Professor Marianne Bertrand describes the contributions of Claudia Goldin, this year’s Nobel prize winner in economics, as well as her relationship with Goldin as a colleague.
This piece originally appeared at the Chicago Booth Review.
Claudia Goldin is a true original.
Harvard’s Goldin, who was awarded the Nobel Prize in Economic Sciences on Monday, has for decades been a leading force both in demonstrating what it means to be a great economist and in promoting other women to follow her into the field.
In focusing her work on making sense of women’s engagement with and participation in labor markets, and women’s progress in education, Goldin created a now-well-populated field. She changed economics by making it acceptable and mainstream for other researchers to work on these topics. From today’s perspective, it may seem odd that economics had been so accustomed to ignoring why half of the world faced struggles integrating into the marketplace, but that is one sign of how effective she has been in opening the discipline up. Because of her, some of the most exciting young labor economists working now are studying questions of gender.
Goldin, who earned her master’s and PhD at the University of Chicago, combines three great skills: the ability to home in on well-defined microeconomic research projects, the expertise of a historian, and the power to convey her ideas in brilliant prose. An example is her 2000 paper with Princeton’s Cecilia Rouse, “Orchestrating Impartiality,” in which they found that after orchestras began to audition candidates behind a screen to conceal their identity, women musicians became 50 percent more likely to advance out of certain preliminary audition rounds, and were more likely to be hired in the final round. Discrimination is not really central to Goldin’s research agenda, so the paper was something of a one-off. However, it encapsulated perfectly how discriminatory forces work. The paper also showcased Goldin’s abilities as a historian, the way she looks at the data and uses them to craft a narrative. And it’s written in a clear, compelling way that makes it a pleasure to read.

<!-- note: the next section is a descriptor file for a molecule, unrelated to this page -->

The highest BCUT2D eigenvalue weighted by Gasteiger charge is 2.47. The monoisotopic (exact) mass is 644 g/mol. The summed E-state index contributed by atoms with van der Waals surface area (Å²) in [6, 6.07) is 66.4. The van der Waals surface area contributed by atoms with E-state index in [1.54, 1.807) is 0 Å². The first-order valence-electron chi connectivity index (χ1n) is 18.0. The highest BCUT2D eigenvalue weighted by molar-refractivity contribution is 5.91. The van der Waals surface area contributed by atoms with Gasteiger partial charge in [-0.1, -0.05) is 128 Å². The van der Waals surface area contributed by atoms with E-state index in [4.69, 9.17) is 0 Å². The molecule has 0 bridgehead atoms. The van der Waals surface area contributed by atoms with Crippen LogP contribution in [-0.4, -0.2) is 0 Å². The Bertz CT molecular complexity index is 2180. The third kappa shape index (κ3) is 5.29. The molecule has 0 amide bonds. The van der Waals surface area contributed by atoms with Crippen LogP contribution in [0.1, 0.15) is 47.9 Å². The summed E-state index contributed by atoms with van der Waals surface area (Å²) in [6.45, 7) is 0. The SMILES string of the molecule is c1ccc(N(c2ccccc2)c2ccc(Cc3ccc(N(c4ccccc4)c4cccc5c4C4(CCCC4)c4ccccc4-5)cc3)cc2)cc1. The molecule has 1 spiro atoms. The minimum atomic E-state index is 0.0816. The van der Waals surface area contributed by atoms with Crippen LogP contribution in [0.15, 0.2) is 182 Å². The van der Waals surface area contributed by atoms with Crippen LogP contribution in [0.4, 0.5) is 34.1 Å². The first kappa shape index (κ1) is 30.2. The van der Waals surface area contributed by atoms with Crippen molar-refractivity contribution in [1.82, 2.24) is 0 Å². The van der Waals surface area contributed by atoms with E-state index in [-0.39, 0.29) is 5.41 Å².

On top of being an outstanding scholar, Goldin is well organized and generous with her time. She was a highly effective president of the American Economic Association in 2013, a prestigious but somewhat thankless job that she performed in a proactive way.
Goldin and I first interacted when I was conducting research on CEO pay. I ended up publishing a paper in 2000 with Kevin F. Hallock, now at the University of Richmond, that found that top women executives earned about 45 percent less than their male counterparts over the period 1992–97. Three-quarters of the gap could be explained by the facts that women managed smaller companies and were less likely to be CEO, chair, or company president. At the time, it seemed to us low-hanging fruit. No economists were discussing the lack of representation of women in the C-suite.
It was my first foray into thinking about gender and economics. On the back of that, Goldin contacted me, and we ended up publishing a paper in 2010 with Harvard’s Lawrence F. Katz that found that women who graduated with an MBA from Chicago Booth earned 50 percent less than their male classmates a decade after graduating. This triggered a lot of follow-on work by me and other scholars. Goldin has, therefore, played an instrumental role in some of the research I’ve been doing over the past decade or so.
As my career has progressed, I’ve come to know more and more people who have received the Nobel economics prize. On the day, I send them an email congratulating them, never expecting to get a thank you, and sometimes receiving one the following January. On Monday morning, I sent one to Claudia Goldin; within five seconds, she wrote back with her thanks. That’s Goldin for you.
Articles represent the opinions of their writers, not necessarily those of the University of Chicago, the Booth School of Business, or its faculty.